Old West highwayman Bill Miner, known to Pinkertons as "The Gentleman Bandit," is released in 1901 after 33 years in prison, a genial and charming old man. He goes to Washington to live and work with his sister's family. But the world has changed much while he has been away, and he just can't adjust. So he goes to Canada and returns to the only thing familiar to him -- robbery (with stagecoaches changed to trains). Written by
Ken Yousten <firstname.lastname@example.org>
At Canada's Genie Awards in 1983, the fourth held, the picture was nominated for thirteen awards, and won seven. See more »
The intro cards state that in 1866, "the gentleman bandit" began robbing stage coaches at sixteen and committed twenty six robberies over eighteen years. Later, the card state that in 1901, he was released from prison after 33 years in San Quentin. 1901-33=1868. 1866+18=1884. (The implication is that those 33 years were consecutive and unbroken.) See more »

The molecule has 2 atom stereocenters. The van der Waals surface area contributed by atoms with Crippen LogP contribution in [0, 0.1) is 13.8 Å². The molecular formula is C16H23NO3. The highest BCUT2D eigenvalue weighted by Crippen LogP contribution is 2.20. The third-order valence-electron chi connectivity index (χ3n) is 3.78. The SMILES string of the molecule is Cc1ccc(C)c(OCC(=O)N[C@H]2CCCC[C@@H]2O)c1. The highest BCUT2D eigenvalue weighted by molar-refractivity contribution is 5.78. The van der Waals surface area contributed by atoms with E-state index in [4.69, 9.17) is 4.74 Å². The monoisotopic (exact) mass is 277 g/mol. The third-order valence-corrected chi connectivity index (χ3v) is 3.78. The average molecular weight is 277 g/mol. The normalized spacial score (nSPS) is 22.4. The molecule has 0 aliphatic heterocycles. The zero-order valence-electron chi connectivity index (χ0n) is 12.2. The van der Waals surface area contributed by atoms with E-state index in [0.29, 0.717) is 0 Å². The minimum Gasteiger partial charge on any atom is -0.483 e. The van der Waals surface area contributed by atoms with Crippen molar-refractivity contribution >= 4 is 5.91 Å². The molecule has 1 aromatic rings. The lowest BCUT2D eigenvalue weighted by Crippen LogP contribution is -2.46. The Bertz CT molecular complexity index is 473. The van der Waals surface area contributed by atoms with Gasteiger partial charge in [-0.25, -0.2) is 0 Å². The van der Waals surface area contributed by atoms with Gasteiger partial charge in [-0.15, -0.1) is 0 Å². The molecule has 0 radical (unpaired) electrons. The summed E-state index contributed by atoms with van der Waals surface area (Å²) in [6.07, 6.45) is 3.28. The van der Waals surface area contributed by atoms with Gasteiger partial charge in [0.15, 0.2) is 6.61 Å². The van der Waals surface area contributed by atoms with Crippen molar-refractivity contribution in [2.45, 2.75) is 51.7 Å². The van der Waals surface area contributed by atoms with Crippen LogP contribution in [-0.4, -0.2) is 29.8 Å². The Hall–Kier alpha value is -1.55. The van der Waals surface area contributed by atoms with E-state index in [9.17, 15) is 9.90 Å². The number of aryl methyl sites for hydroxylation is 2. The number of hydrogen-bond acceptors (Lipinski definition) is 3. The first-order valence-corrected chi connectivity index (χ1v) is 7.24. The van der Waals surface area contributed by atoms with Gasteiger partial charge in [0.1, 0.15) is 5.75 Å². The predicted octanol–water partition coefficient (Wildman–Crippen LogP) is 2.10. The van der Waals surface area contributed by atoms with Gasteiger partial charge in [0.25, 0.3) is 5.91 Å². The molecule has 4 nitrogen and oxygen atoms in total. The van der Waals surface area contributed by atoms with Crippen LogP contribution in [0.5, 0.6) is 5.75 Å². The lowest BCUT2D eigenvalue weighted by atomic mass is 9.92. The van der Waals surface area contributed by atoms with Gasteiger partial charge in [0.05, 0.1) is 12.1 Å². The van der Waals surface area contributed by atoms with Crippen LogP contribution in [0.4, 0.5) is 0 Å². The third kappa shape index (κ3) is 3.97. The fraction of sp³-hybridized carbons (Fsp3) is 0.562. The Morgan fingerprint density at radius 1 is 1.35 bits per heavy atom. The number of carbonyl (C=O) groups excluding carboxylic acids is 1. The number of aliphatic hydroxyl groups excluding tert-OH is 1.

This IMHO is the best western movie to come out after Josey Wales and before Pale Rider. It's even much better than that much lauded Dance With Wolves. This is a sort of low key Canadian made movie and it offered Farnsworth arguably his best role as star. The story concerns one Bill Miner, a train robber, since the the Civil War days. He's been locked up in prison since 1868 and is released from prison in 1901 just in time to be delivered into the 20th century. Bill is thrilled and awed by what he sees in 1901. The first motorcars, the earliest motion pictures, the phonograph. They all tell of the future. Although a robber and convict, Bill is a soft hearted guy perhaps mellowed with age and the years spent in prison. But he can still take care of himself such as one scene in a barroom when a bully tries to threaten him and Bill breaks a large bottle over the thugs head and then pointing the muzzle of his revolver in the thugs face. Unable to make ends meet financially he meets with a loser criminal named Shorty and they get into robbing trains and stealing again. Bill & Shorty go into hiding and the Pinkerton detectives are hot on their trail. Shorty & Bill are caught in the woods after Shorty panics while routinely being searched by the Canadian Mounted Police. Bill however manages to escape and goes on the lam. He later meets up with a woman who is an opera & arts enthusiast named Kate(Jackie Burroughs). She plays some Caruso on her phonograph while painting outdoors. She and Bill become lovers. Another person Bill befriends is a young rookie Police Sergeant. The young man, new to his job, tells Bill that the whole town is after Bill Miner. The only thing is that the sergeant doesn't recognize Miner & the older guy he has befriended as being one and the same. Great character study here. Finally, Bill is caught by those unceasing Pinkerton detectives and is led to the train station and to jail in a flamboyant manner for the whole town to see. This scene harks back to those seen in the old time westerns even as far back as to silent film westerns. At the end of the movie, actually behind the rolling of the credits, we see & read that Bill has gone missing or has escaped out of prison as of 1907. We're left wondering if Bill died in the Canadian Wilderness or somehow made it to Europe on the arm of an attractive lady. Quite possibly his lover Kate. Great Story. Nicely shot
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